Ukraine President Petro Poroshenko: ‘Sanctions Are Working’ On Russia

ZURICH, Switzerland -- Ukrainian President Petro Poroshenko said he’s still hopeful talks with Russia will bring an end to fighting with pro-Moscow separatists in the east of his country, despite the recent upsurge in violence there.

Ukrainian President Petro Poroshenko.

In an interview with a small group of reporters, he said that Western sanctions are succeeding in keeping Russia at the negotiating table, even as he accused the Kremlin of sending more than 1,000 troops across the border in recent days, bringing the total on his territory to about 9,000.

He didn't offer any specific evidence of the move.

The Kremlin has repeatedly denied sending troops into Ukraine and arming rebels there—a claim the West rejects.

Russia’s ministry of defense called the latest report of Russian troops crossing into Ukraine “hallucinations.”

Though Ukraine has for now fought the rebels to a standstill, he said, a military solution to the conflict that has claimed almost 5,000 lives “does not exist.”

He said support from Europe and the U.S. is crucial to cementing a peace deal agreed upon in the Belarus capital of Minsk in September, and that sanctions are forcing Russia to take talks seriously.

“The most important thing is that sanctions are working,” he said, adding that they are “not just bringing some problems to Russia, but an instrument to keep it at the negotiating table.”

Mr. Poroshenko said he speaks to Russian President Vladimir Putin about once every two weeks.

Asked if the fall in oil prices and the ruble’s value in recent months had changed Putin’s tone in the calls, Mr. Poroshenko said no.

“It seems to me that the Ukrainian question is very emotional for him,” he said.

“If you ask if I trust him, my answer would be no.”

“To have a complete de-escalation, we don’t need any blah-blah-blah. We need just to withdraw Russian troops,” Mr. Poroshenko said.

Mr. Poroshenko also said that a resolution to the conflict is “a separate issue” from the fate of Crimea, the Ukrainian peninsula that Moscow annexed in March.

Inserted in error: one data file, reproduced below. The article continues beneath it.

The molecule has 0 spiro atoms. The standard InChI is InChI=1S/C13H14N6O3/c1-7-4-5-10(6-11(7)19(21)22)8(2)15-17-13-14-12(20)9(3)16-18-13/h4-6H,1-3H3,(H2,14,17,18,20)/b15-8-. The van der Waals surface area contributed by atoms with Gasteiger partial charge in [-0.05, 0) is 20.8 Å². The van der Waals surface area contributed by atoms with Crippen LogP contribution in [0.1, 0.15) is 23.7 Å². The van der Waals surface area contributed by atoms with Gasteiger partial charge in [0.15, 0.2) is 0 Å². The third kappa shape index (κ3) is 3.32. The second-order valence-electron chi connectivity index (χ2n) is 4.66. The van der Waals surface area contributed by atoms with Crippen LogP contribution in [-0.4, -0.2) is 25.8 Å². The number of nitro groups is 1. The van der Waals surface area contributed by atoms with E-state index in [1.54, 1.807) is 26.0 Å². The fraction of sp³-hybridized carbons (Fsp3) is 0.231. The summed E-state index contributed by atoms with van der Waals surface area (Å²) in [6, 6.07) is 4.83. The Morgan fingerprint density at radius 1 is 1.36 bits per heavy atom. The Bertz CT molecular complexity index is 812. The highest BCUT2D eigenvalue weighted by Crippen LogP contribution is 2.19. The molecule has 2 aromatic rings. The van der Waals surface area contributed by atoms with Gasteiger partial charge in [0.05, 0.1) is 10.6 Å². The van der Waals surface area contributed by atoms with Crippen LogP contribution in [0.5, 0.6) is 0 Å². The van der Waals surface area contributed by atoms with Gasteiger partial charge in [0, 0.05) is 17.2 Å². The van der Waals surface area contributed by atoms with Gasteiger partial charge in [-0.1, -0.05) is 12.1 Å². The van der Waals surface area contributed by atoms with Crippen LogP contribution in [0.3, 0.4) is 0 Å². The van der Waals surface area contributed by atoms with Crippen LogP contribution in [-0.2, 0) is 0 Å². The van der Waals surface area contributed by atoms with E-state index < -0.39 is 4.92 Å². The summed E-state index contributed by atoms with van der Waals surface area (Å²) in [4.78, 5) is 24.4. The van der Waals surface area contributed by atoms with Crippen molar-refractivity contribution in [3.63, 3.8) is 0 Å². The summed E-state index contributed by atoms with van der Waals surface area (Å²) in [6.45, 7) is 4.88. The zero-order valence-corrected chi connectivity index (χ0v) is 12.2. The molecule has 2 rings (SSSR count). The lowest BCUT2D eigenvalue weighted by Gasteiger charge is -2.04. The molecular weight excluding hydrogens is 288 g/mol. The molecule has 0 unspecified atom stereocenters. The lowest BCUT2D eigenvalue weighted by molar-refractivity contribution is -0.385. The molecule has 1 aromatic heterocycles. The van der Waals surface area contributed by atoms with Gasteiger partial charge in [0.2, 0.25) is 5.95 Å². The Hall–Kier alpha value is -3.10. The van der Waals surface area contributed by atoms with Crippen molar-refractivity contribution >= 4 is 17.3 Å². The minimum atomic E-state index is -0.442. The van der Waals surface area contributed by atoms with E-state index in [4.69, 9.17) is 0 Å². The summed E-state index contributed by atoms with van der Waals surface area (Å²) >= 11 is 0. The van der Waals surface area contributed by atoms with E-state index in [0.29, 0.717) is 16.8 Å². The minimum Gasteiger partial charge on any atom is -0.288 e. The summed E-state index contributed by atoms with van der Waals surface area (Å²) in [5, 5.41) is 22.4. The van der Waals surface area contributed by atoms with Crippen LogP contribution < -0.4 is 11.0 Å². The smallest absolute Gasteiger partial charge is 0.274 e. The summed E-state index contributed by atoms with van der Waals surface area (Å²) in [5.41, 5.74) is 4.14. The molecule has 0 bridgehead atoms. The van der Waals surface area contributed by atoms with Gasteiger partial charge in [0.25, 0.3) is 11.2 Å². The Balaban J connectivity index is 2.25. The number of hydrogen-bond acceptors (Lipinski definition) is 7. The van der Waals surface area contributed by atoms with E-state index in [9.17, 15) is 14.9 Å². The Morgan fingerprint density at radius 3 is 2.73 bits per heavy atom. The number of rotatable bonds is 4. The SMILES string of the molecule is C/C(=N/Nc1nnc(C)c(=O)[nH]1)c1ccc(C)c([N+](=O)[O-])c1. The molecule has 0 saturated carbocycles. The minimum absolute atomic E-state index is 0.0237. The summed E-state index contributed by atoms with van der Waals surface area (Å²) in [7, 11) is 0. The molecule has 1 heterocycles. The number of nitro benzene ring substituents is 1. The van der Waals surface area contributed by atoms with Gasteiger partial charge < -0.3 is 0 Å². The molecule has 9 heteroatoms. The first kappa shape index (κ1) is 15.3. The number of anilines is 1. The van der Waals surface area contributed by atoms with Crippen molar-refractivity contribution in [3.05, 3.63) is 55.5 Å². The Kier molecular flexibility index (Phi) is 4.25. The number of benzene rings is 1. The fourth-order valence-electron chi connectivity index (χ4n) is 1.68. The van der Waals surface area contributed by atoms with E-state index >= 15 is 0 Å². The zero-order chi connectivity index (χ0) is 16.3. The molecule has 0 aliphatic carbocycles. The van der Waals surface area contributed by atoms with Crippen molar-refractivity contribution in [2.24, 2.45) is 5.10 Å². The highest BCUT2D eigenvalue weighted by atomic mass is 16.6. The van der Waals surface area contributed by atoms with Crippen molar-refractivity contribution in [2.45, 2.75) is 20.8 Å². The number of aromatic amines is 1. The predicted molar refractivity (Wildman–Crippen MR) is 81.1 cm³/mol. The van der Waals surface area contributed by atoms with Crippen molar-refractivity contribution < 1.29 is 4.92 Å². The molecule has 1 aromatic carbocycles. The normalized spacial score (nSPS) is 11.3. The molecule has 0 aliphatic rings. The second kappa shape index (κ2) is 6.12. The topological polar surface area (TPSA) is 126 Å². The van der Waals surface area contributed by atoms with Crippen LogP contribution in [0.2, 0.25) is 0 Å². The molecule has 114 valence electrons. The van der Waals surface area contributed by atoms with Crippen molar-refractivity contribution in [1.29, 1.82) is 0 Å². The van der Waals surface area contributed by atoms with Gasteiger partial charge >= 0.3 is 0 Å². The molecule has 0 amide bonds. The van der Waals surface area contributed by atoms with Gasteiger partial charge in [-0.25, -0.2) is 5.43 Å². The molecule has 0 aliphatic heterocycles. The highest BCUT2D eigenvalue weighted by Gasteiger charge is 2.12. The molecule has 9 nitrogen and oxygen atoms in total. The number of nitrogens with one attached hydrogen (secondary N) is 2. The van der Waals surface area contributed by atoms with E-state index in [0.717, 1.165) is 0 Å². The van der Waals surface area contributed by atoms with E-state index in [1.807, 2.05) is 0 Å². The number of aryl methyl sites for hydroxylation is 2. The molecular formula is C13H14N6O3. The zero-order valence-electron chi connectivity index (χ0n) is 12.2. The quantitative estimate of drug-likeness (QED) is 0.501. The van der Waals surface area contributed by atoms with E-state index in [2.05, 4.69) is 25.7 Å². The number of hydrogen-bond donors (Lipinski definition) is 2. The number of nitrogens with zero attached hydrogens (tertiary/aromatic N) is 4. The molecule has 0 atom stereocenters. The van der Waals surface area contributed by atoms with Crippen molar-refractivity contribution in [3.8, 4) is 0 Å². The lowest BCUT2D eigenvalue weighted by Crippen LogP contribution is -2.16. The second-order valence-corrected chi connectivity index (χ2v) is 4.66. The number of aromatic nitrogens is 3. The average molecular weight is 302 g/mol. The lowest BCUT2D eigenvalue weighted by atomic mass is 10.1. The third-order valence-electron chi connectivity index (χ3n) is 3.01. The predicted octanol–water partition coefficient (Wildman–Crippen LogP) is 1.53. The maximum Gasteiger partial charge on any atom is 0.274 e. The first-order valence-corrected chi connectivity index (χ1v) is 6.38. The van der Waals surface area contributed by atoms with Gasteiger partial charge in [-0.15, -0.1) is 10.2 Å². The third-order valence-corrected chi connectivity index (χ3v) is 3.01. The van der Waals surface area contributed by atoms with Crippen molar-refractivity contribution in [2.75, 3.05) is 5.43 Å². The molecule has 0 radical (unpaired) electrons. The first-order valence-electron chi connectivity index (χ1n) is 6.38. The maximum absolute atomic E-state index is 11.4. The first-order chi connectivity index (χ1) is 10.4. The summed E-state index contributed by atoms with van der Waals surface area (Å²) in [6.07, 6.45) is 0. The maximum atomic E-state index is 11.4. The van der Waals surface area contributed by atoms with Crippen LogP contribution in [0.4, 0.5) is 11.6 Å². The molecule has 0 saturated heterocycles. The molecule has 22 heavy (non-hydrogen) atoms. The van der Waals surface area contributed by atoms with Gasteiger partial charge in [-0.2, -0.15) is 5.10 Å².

While Moscow’s public support of the separatists in the east has appeared to wane in recent months, the Kremlin remains steadfast that it won’t give up Crimea.

The Ukrainian leader appeared to bend toward the position of Western leaders who have denounced the annexation, but have privately acknowledged it could take years to get it back.

“The return of Crimea is not a question of one month, or several months or even a year,” Mr. Poroshenko said, adding that he could only address the problem after getting Russia to withdraw from eastern Ukraine first.

Ukraine had seen a lull in fighting during the Christmas and New Year’s holidays.

But during the past few days Kiev and the rebels have been engaged in heavy fighting for the airport outside the eastern city of Donetsk.

Both sides are now accusing the other of breaking the peace.

Though the Minsk agreement calls for both sides to withdraw heavy weaponry, neither one has.

Grigory Karasin, Russian deputy foreign minister, late Monday laid the blame on Kiev for lacking “decisiveness” to end the fighting, the Interfax news agency reported.

He warned Kiev that attempting to resolve the conflict by force would be a “strategic mistake” that “could lead to irreversible consequences for Ukrainian statehood.”

The foreign ministers of Germany, France, Ukraine, and Russia planned to hold crisis talks in Berlin on Wednesday evening, the German foreign ministry said.

“The priority now is to prevent a further intensification of the military conflict and a renewed political escalation between Kiev and Moscow,” German Foreign Minister Frank-Walter Steinmeier said.

“This is worth every effort.”

A sticking point in previous talks has been agreeing upon a line dividing warring parties, because both sides fear it could turn into a de facto border if a peace agreement holds.

Both sides have traded peace proposals since September, and on Sunday Putin’s press secretary said the Russian president had proposed another plan in a letter to Mr. Poroshenko last week.

The letter proposed a halt to artillery exchanges and the rapid withdrawal of heavy weapons by both sides.

The Kremlin said that Mr. Poroshenko rejected the plan.

Ukraine’s foreign minister said Tuesday that Moscow was calling for a deal that ratifies the current front line, which Kiev says includes about 500 square kilometers (193 square miles) of territory taken by the rebels since the Minsk deal.

Kiev wants to go back to the original September line, he said.

Mr. Poroshenko said that Putin’s latest proposal wasn't adequate to secure a cease-fire, but was still a “sign from Russia that they are ready to [put] pressure on these terrorists and to push them” to sign a road map to the Minsk agreement.

“We [are] immediately ready to declare the cease-fire. We just need a guarantee from Russia that this would be bilateral, not unilateral,” Mr. Poroshenko said.

He added that a permanent peace deal was necessary, in that “a cease-fire is not enough because it would be broken in two or three days.” 

An end to artillery duels would be a first step, Mr. Poroshenko said.

Negotiators hope that the conflict would then gradually wind down. 

Ukraine would like a peace deal because “war is very expensive,” he said.

Ukraine has a $17 billion loan program through the IMF, and is expected to ask for as much as $15 billion more.

Mr. Poroshenko declined to say how much extra financial assistance Kiev needs over the next two years, but said he was confident that the aid would come.

“I don’t feel any fatigue from our Western partners,” he said.

Source: The Wall Street Journal